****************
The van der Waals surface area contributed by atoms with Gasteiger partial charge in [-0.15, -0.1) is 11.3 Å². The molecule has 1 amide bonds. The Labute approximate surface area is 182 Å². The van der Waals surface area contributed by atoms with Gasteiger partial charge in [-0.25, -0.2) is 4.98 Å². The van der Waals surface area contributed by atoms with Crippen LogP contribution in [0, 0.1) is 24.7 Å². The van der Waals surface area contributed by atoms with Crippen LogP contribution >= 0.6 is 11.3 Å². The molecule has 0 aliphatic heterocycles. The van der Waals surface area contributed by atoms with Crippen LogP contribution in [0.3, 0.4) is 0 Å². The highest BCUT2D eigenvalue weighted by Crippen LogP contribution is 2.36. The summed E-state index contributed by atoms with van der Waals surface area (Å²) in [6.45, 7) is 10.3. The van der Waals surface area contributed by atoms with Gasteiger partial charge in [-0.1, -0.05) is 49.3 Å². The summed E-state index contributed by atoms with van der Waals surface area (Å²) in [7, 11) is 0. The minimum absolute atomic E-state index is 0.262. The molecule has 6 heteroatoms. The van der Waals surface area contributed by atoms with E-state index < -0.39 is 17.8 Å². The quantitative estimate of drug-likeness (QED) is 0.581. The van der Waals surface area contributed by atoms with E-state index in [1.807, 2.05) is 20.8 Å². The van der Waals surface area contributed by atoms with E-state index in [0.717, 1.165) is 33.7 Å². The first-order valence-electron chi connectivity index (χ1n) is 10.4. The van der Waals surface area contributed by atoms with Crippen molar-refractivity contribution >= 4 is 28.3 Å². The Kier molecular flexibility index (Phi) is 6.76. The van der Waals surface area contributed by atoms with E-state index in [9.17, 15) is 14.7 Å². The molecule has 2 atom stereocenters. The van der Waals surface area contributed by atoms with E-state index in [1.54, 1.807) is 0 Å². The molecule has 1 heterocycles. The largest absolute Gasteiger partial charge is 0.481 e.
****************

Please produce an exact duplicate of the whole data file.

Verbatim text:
The van der Waals surface area contributed by atoms with Gasteiger partial charge in [-0.15, -0.1) is 11.3 Å². The molecule has 1 amide bonds. The Labute approximate surface area is 182 Å². The van der Waals surface area contributed by atoms with Gasteiger partial charge in [-0.25, -0.2) is 4.98 Å². The van der Waals surface area contributed by atoms with Crippen LogP contribution in [0, 0.1) is 24.7 Å². The van der Waals surface area contributed by atoms with Crippen LogP contribution >= 0.6 is 11.3 Å². The molecule has 0 aliphatic heterocycles. The van der Waals surface area contributed by atoms with Crippen LogP contribution in [0.3, 0.4) is 0 Å². The highest BCUT2D eigenvalue weighted by Crippen LogP contribution is 2.36. The summed E-state index contributed by atoms with van der Waals surface area (Å²) in [6.45, 7) is 10.3. The van der Waals surface area contributed by atoms with Gasteiger partial charge in [-0.1, -0.05) is 49.3 Å². The summed E-state index contributed by atoms with van der Waals surface area (Å²) in [7, 11) is 0. The minimum absolute atomic E-state index is 0.262. The molecule has 6 heteroatoms. The van der Waals surface area contributed by atoms with E-state index < -0.39 is 17.8 Å². The quantitative estimate of drug-likeness (QED) is 0.581. The van der Waals surface area contributed by atoms with E-state index in [1.807, 2.05) is 20.8 Å². The van der Waals surface area contributed by atoms with E-state index in [0.717, 1.165) is 33.7 Å². The first-order valence-electron chi connectivity index (χ1n) is 10.4. The van der Waals surface area contributed by atoms with Crippen molar-refractivity contribution >= 4 is 28.3 Å². The Kier molecular flexibility index (Phi) is 6.76. The van der Waals surface area contributed by atoms with E-state index in [9.17, 15) is 14.7 Å². The molecule has 2 atom stereocenters. The van der Waals surface area contributed by atoms with E-state index in [1.54, 1.807) is 0 Å². The molecule has 1 heterocycles. The largest absolute Gasteiger partial charge is 0.481 e.